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Old 05-11-2014, 04:46 AM   #11 (permalink)
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Default Re: Special build - max no. of 3.5" drive bays for massive storage

Yes. The AMS unit has its own fan for cooling and you can put some beefy fans in the front of the case for the other 10. Don't forget the USB3 box I linked previously which gives you an additional 4 HDDs with RAID capability per USB3 port you may have and want to expand on.

I would stick to SATA/SAS combo cards to keep costs down. Friend of mine has this running a 32TB RAID5 array in his little file server.
LSI MegaRAID Internal Low-Power SATA/SAS 9240-8i 6Gb/s PCI-Express 2.0 RAID Controller Card, Kit - Newegg.com

As the reviews state on it make sure your motherboard is 100% compatible with it. I had to update the card on my board before it worked on his. Of course there are other cards out there. I'm only using this one as an example.

SAS to SATA makes server managing easy on the cable side. 2 of those cards (or a single with 4 mini-SAS internal connectors) will do 16 drives.

I can't honestly suggest a rack mount case unless you have a good spot for it and can deal with the noise.
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Old 05-11-2014, 08:11 AM   #12 (permalink)
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Default Re: Special build - max no. of 3.5" drive bays for massive storage

Rackmount cases are loud, and something you might wanna keep in a clean closet away from everyone as you will hear the fans outside the closet, trust me, i know, I have a damn near full rack sitting in my closet, and no amount of sealing the closet will shut the noise. I can literally hear it in the room on the other side of the wall. But I have a serious need for massive amounts of data.

SAS, well, heres the trick with most the controllers.

Most all SAS controllers will support SATA Hard Drives, and will always support SAS Hard Drives.
No SAS controller will support both a SATA disk and SAS disk at the same time in the same system.
SAS cables aren't as cheap as SATA cables, but make cable management easy if your using a SAS Backplane (think hot-swap drive bays).

SAS is one of the FEW things that let you use a ton of port replicators and daisy chaining to let dozens of drives connect to just one cable.
SATA controllers usually dislike port replication, and will never allow for daisy chaining of drives.


In the end, do you ever see your self going above 10X4TB (40TB) worth in disks when you count in redundancy AND your storage needs? If not, stick with SATA, or a low mid-range SAS controller for dedicated HW RAID, which will take a ton of load off your CPU.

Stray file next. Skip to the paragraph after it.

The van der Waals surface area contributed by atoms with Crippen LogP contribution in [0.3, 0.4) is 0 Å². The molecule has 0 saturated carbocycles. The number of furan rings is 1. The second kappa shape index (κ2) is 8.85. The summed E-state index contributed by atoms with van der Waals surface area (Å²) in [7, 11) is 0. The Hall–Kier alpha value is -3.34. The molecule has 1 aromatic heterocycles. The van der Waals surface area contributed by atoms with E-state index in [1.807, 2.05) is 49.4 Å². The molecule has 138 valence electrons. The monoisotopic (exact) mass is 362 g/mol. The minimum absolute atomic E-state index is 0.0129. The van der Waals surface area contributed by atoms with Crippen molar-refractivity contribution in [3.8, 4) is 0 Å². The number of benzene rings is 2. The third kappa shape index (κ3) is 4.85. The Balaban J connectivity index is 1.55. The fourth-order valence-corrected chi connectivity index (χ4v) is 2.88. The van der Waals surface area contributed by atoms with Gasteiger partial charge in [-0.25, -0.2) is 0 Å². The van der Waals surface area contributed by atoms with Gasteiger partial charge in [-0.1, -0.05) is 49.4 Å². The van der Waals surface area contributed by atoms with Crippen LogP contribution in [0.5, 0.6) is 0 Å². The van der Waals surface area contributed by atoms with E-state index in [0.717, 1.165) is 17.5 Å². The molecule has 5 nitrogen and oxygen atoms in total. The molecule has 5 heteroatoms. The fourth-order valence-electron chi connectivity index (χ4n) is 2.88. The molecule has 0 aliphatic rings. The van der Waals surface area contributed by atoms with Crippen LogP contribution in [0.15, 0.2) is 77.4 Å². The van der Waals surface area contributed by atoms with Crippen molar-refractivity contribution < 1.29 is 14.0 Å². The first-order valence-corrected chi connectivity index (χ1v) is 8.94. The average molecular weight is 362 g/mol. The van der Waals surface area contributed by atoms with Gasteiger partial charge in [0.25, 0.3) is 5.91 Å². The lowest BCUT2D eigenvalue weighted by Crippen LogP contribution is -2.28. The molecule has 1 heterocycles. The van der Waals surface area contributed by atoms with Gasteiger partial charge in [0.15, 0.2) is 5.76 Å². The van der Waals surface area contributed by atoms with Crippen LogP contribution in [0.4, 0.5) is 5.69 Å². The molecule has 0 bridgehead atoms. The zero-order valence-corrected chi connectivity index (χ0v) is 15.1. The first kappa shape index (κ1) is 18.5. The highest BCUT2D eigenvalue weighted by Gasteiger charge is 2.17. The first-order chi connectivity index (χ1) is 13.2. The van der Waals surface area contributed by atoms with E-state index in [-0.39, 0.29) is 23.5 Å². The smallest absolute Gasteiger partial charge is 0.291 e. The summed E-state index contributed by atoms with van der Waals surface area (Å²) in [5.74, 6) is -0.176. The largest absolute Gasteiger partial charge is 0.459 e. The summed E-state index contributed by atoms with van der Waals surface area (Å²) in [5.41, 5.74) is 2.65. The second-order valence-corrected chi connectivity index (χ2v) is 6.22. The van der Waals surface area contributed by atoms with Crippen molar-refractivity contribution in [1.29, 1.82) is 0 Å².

Another thing you need to be aware of, your going to need high end disks if your doing RAID of any form. Stay away from Green drives, as they can drop from the array and destroy the array entirely.


One last thing. Consumer boards with x16 slots a lot of times can NOT support x8 SAS controllers, or even SATA controllers. Especially the first one. I have experienced, even boards with integrated video will almost always force video to the first X16 slot. Consumer boards almost never ship with x8 connectors either. If you go the SAS route, your looking at wanting an actual server motherboard with an x8 PCI-e connection.


The one beauty of SAS though, you don't need an uber beefy PSU for startup. They can do staggered spin-up if you have the system built right. What will happen is that the controller will tell the disks, "hey, don't spin those platters yet, wait till I tell you to start spinning". This reduces the surge load on your PSU. Where a lot of people come short is this area. Sure a 1000W PSU should power all those disks, but if your only pushing 40amps, and have 30disks in a system where the average disk pulls 1.5amps on the 12v rail (doesn't usually take more than 15 disks though) your going to cause a very serious strain on that PSU for 10-20 seconds letting all those disks demand power at one time. This is why I went SAS instead of SATA/USB and so on.
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Old 05-14-2014, 11:14 AM   #13 (permalink)
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Default Re: Special build - max no. of 3.5" drive bays for massive storage

i learned about BGA, SMD, SMT & stuff (used by OEMs for mobile processors).
an old friend of mine has access to SMT machines, but those are geared towards a specific build.
using Core i5 4310U/4360U (15 W TDP) as mentioned on first page, seems to be really impossible.

i read about SAS, rackmount cases + reviews (one Rosewill, other on Anandtech).
i now have a better understanding of the actual practicalities of a server.

i also reconsidered the Mediasonic HFR2-SU3S2 RAID Enclosure with USB 3.0

also, is there a RAID enclosure with individual HDD control, i mean powering up only a single HDD while keeping other HDDs switched off - and could this be controlled via software ? could this same functionality be achieved with internal drives that are inside the case ?

massive storage is the chief requirement, but on-demand ie. not all at once.
in other words, running at most two HDDs (or 1 SSD+1 HDD) at any given moment will also get the job done.